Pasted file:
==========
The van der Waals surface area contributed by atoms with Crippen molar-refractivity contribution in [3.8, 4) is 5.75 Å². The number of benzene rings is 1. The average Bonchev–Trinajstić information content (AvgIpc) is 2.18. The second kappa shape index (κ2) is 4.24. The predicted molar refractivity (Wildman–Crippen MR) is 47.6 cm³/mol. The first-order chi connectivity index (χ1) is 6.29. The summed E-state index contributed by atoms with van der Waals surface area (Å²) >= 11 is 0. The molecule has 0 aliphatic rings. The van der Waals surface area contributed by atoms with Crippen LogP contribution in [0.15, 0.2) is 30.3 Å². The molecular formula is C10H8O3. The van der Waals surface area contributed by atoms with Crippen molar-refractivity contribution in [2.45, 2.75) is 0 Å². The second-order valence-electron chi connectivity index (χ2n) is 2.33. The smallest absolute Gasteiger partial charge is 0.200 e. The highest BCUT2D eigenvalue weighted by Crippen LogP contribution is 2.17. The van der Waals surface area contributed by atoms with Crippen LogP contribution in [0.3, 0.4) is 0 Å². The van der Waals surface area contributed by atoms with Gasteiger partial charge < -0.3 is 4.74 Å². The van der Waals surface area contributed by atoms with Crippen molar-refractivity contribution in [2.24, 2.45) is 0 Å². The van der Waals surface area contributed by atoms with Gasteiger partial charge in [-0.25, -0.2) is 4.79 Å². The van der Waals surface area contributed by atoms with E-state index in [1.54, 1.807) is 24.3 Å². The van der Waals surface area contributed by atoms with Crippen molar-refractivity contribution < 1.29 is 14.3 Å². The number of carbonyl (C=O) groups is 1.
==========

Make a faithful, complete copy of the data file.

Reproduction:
The van der Waals surface area contributed by atoms with Crippen molar-refractivity contribution in [3.8, 4) is 5.75 Å². The number of benzene rings is 1. The average Bonchev–Trinajstić information content (AvgIpc) is 2.18. The second kappa shape index (κ2) is 4.24. The predicted molar refractivity (Wildman–Crippen MR) is 47.6 cm³/mol. The first-order chi connectivity index (χ1) is 6.29. The summed E-state index contributed by atoms with van der Waals surface area (Å²) >= 11 is 0. The molecule has 0 aliphatic rings. The van der Waals surface area contributed by atoms with Crippen LogP contribution in [0.15, 0.2) is 30.3 Å². The molecular formula is C10H8O3. The van der Waals surface area contributed by atoms with Crippen molar-refractivity contribution in [2.45, 2.75) is 0 Å². The second-order valence-electron chi connectivity index (χ2n) is 2.33. The smallest absolute Gasteiger partial charge is 0.200 e. The highest BCUT2D eigenvalue weighted by Crippen LogP contribution is 2.17. The van der Waals surface area contributed by atoms with Crippen LogP contribution in [0.3, 0.4) is 0 Å². The van der Waals surface area contributed by atoms with Gasteiger partial charge < -0.3 is 4.74 Å². The van der Waals surface area contributed by atoms with Crippen molar-refractivity contribution in [2.24, 2.45) is 0 Å². The van der Waals surface area contributed by atoms with Gasteiger partial charge in [-0.25, -0.2) is 4.79 Å². The van der Waals surface area contributed by atoms with E-state index in [1.54, 1.807) is 24.3 Å². The van der Waals surface area contributed by atoms with Crippen molar-refractivity contribution < 1.29 is 14.3 Å². The number of carbonyl (C=O) groups is 1.